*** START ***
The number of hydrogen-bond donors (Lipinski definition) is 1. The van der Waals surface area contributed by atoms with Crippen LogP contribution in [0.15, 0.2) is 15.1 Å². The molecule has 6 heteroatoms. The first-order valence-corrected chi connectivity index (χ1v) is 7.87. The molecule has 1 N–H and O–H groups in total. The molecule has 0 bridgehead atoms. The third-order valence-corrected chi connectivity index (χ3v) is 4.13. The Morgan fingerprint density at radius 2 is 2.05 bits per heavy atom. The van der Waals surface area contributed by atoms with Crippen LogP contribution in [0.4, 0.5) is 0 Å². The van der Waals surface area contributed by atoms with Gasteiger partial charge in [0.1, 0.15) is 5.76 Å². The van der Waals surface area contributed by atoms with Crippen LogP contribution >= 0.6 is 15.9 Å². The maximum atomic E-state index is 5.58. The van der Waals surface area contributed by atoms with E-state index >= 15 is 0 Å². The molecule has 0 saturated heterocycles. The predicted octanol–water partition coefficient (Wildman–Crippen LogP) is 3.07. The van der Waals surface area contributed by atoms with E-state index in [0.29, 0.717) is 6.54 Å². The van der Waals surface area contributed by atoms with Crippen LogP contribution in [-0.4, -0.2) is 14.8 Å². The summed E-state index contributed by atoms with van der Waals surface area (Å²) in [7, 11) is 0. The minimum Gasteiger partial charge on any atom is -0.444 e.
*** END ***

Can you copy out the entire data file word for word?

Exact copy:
The number of hydrogen-bond donors (Lipinski definition) is 1. The van der Waals surface area contributed by atoms with Crippen LogP contribution in [0.15, 0.2) is 15.1 Å². The molecule has 6 heteroatoms. The first-order valence-corrected chi connectivity index (χ1v) is 7.87. The molecule has 1 N–H and O–H groups in total. The molecule has 0 bridgehead atoms. The third-order valence-corrected chi connectivity index (χ3v) is 4.13. The Morgan fingerprint density at radius 2 is 2.05 bits per heavy atom. The van der Waals surface area contributed by atoms with Crippen LogP contribution in [0.4, 0.5) is 0 Å². The van der Waals surface area contributed by atoms with Gasteiger partial charge in [0.1, 0.15) is 5.76 Å². The van der Waals surface area contributed by atoms with Crippen LogP contribution >= 0.6 is 15.9 Å². The maximum atomic E-state index is 5.58. The van der Waals surface area contributed by atoms with E-state index >= 15 is 0 Å². The molecule has 0 saturated heterocycles. The predicted octanol–water partition coefficient (Wildman–Crippen LogP) is 3.07. The van der Waals surface area contributed by atoms with E-state index in [0.29, 0.717) is 6.54 Å². The van der Waals surface area contributed by atoms with Crippen LogP contribution in [-0.4, -0.2) is 14.8 Å². The summed E-state index contributed by atoms with van der Waals surface area (Å²) in [7, 11) is 0. The minimum Gasteiger partial charge on any atom is -0.444 e.